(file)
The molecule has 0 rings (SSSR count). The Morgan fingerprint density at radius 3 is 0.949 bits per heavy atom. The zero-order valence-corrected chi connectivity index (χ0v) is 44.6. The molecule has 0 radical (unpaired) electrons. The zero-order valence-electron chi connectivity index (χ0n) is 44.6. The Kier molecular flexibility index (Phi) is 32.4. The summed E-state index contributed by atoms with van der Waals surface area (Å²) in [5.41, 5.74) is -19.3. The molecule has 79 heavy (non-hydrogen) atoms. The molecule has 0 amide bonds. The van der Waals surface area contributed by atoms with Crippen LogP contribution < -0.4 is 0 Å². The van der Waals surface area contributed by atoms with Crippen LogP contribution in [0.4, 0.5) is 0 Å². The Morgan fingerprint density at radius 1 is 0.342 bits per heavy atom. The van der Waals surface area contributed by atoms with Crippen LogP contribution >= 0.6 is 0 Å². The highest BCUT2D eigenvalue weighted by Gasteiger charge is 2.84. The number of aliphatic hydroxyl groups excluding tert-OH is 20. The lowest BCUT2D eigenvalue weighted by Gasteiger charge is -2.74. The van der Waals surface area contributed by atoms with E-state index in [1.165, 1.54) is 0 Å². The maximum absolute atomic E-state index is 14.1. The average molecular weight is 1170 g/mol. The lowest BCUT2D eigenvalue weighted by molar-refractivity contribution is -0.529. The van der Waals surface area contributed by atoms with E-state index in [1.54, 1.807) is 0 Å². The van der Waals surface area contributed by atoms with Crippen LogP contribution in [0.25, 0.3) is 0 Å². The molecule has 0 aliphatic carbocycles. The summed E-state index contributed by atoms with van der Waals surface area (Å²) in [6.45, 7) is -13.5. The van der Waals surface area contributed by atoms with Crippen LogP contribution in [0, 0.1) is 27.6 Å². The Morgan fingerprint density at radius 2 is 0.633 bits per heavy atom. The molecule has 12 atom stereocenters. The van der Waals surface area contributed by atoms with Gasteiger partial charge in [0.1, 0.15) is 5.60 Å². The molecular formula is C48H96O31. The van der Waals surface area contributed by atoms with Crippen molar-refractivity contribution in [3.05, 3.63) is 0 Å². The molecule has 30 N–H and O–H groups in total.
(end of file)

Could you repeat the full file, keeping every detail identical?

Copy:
The molecule has 0 rings (SSSR count). The Morgan fingerprint density at radius 3 is 0.949 bits per heavy atom. The zero-order valence-corrected chi connectivity index (χ0v) is 44.6. The molecule has 0 radical (unpaired) electrons. The zero-order valence-electron chi connectivity index (χ0n) is 44.6. The Kier molecular flexibility index (Phi) is 32.4. The summed E-state index contributed by atoms with van der Waals surface area (Å²) in [5.41, 5.74) is -19.3. The molecule has 79 heavy (non-hydrogen) atoms. The molecule has 0 amide bonds. The van der Waals surface area contributed by atoms with Crippen LogP contribution < -0.4 is 0 Å². The van der Waals surface area contributed by atoms with Crippen LogP contribution in [0.4, 0.5) is 0 Å². The Morgan fingerprint density at radius 1 is 0.342 bits per heavy atom. The van der Waals surface area contributed by atoms with Crippen LogP contribution >= 0.6 is 0 Å². The highest BCUT2D eigenvalue weighted by Gasteiger charge is 2.84. The number of aliphatic hydroxyl groups excluding tert-OH is 20. The lowest BCUT2D eigenvalue weighted by Gasteiger charge is -2.74. The van der Waals surface area contributed by atoms with E-state index in [1.165, 1.54) is 0 Å². The maximum absolute atomic E-state index is 14.1. The average molecular weight is 1170 g/mol. The lowest BCUT2D eigenvalue weighted by molar-refractivity contribution is -0.529. The van der Waals surface area contributed by atoms with E-state index in [1.54, 1.807) is 0 Å². The van der Waals surface area contributed by atoms with Crippen LogP contribution in [0.25, 0.3) is 0 Å². The molecule has 0 aliphatic carbocycles. The summed E-state index contributed by atoms with van der Waals surface area (Å²) in [6.45, 7) is -13.5. The van der Waals surface area contributed by atoms with Crippen LogP contribution in [0, 0.1) is 27.6 Å². The Morgan fingerprint density at radius 2 is 0.633 bits per heavy atom. The molecule has 12 atom stereocenters. The van der Waals surface area contributed by atoms with Gasteiger partial charge in [0.1, 0.15) is 5.60 Å². The molecular formula is C48H96O31. The van der Waals surface area contributed by atoms with Crippen molar-refractivity contribution in [3.05, 3.63) is 0 Å². The molecule has 30 N–H and O–H groups in total.